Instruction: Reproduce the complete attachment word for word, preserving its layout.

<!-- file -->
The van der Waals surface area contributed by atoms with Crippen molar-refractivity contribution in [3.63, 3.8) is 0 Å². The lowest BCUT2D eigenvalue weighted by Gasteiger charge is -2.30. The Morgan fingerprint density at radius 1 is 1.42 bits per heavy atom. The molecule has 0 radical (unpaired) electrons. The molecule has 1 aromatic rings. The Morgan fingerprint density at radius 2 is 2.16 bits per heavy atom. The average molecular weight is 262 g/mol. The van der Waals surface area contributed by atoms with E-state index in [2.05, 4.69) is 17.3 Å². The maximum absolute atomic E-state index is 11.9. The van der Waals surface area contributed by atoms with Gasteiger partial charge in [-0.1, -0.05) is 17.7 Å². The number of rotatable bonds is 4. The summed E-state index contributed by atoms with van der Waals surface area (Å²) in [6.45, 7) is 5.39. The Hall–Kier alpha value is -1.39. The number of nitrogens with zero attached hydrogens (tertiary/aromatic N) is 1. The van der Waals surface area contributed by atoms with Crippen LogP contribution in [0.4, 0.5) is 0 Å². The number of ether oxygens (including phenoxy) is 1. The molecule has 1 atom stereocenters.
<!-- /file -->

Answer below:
The van der Waals surface area contributed by atoms with Crippen molar-refractivity contribution in [3.63, 3.8) is 0 Å². The lowest BCUT2D eigenvalue weighted by Gasteiger charge is -2.30. The Morgan fingerprint density at radius 1 is 1.42 bits per heavy atom. The molecule has 0 radical (unpaired) electrons. The molecule has 1 aromatic rings. The Morgan fingerprint density at radius 2 is 2.16 bits per heavy atom. The average molecular weight is 262 g/mol. The van der Waals surface area contributed by atoms with E-state index in [2.05, 4.69) is 17.3 Å². The maximum absolute atomic E-state index is 11.9. The van der Waals surface area contributed by atoms with Gasteiger partial charge in [-0.1, -0.05) is 17.7 Å². The number of rotatable bonds is 4. The summed E-state index contributed by atoms with van der Waals surface area (Å²) in [6.45, 7) is 5.39. The Hall–Kier alpha value is -1.39. The number of nitrogens with zero attached hydrogens (tertiary/aromatic N) is 1. The van der Waals surface area contributed by atoms with Crippen LogP contribution in [0.4, 0.5) is 0 Å². The number of ether oxygens (including phenoxy) is 1. The molecule has 1 atom stereocenters.